Perceiving, Listening, and Walking Quietly
Some days, the Outdoor Academy might appear to be just like any other school. We go to class in the morning, probably Math, Spanish, or French, eat lunch at noon, go to English and Science in the afternoon, sometimes with art or music sprinkled in after. Granted, our schedule also includes a morning hike, chopping lumber, gardening, spoon making, and standing in a circle, singing and holding hands, but you get the idea.
Last Friday we had Perceiving Patterns Day, and it did not look like any day at any other school. Up in the hills of Dupont State Forest, we spent class time looking and listening and feeling the world around us.
In the Environmental Seminar, we made sound maps, visual representations of the sounds around us. In Outdoor Ed, we worked on perfecting our fox walk, a stalking strategy that uses animal-patterned movement to maintain silence and perceived stillness. These lessons really exemplify the reason we call it perceiving patterns day: We are not finding or discovering or creating patterns. In a sense, we are learning to be much more passive. Perceiving patterns requires us to be the quiet observers, a role I think many of us are not comfortable taking on. It’s easy to think of success as defined by our willingness to be actors and our ability to make the world fit our needs. But when we are reminded to observe, to perceive and feel and listen, the world shows us clues that will help us unravel it.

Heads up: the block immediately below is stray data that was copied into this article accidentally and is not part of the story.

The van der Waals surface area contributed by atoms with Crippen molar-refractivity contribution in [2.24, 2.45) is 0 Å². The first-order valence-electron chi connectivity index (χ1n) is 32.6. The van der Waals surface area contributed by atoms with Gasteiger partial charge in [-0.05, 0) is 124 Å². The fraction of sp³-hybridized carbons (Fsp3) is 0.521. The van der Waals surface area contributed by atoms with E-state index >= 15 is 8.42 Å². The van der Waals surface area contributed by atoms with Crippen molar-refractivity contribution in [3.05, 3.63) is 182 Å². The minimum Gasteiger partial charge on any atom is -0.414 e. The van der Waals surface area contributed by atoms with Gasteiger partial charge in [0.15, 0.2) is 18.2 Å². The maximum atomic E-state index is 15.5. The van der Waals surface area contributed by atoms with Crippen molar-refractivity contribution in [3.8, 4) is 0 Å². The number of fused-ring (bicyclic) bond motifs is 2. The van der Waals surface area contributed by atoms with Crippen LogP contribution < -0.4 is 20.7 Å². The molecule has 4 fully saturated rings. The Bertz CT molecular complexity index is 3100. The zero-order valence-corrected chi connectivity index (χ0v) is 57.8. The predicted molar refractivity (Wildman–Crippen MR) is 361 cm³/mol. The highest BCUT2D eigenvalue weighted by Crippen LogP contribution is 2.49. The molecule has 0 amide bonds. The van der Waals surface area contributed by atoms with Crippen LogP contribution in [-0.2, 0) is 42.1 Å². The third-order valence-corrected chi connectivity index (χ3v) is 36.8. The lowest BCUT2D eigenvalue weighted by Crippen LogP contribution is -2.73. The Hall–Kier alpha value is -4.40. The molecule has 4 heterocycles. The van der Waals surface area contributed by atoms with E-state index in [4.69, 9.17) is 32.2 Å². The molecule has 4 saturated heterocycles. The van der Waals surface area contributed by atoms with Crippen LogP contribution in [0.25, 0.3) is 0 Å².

When I say that we had a lesson on stalking, it might sound like we are teaching your children how to be sneaky. And that’s the truth. We have taught them how to walk silently, how to use all their senses, how to stalk a fox in the woods, how to hear the sounds that float around them in the wind and down the tree trunks and through the pine needles beneath their feet. On Friday in the forest we learned how to go a little more unnoticed in the world so that we can notice a little more.
Resident Wilderness Educator